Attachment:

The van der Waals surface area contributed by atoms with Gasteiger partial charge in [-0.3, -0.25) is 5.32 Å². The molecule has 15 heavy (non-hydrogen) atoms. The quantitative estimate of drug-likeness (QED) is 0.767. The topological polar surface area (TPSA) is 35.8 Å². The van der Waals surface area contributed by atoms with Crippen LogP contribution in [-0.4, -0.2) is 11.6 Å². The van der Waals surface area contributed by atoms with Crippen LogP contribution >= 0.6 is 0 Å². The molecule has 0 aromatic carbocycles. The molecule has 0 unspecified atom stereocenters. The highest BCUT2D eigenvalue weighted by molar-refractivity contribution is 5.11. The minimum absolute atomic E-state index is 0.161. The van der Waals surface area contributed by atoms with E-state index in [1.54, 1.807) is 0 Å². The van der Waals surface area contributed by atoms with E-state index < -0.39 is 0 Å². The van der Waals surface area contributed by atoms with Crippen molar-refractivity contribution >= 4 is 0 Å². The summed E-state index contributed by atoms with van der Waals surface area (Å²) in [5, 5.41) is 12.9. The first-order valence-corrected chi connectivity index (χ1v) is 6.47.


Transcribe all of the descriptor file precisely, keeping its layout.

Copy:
The van der Waals surface area contributed by atoms with Gasteiger partial charge in [-0.3, -0.25) is 5.32 Å². The molecule has 15 heavy (non-hydrogen) atoms. The quantitative estimate of drug-likeness (QED) is 0.767. The topological polar surface area (TPSA) is 35.8 Å². The van der Waals surface area contributed by atoms with Crippen LogP contribution in [-0.4, -0.2) is 11.6 Å². The van der Waals surface area contributed by atoms with Crippen LogP contribution >= 0.6 is 0 Å². The molecule has 0 aromatic carbocycles. The molecule has 0 unspecified atom stereocenters. The highest BCUT2D eigenvalue weighted by molar-refractivity contribution is 5.11. The minimum absolute atomic E-state index is 0.161. The van der Waals surface area contributed by atoms with E-state index in [1.54, 1.807) is 0 Å². The van der Waals surface area contributed by atoms with E-state index < -0.39 is 0 Å². The van der Waals surface area contributed by atoms with Crippen molar-refractivity contribution >= 4 is 0 Å². The summed E-state index contributed by atoms with van der Waals surface area (Å²) in [5, 5.41) is 12.9. The first-order valence-corrected chi connectivity index (χ1v) is 6.47.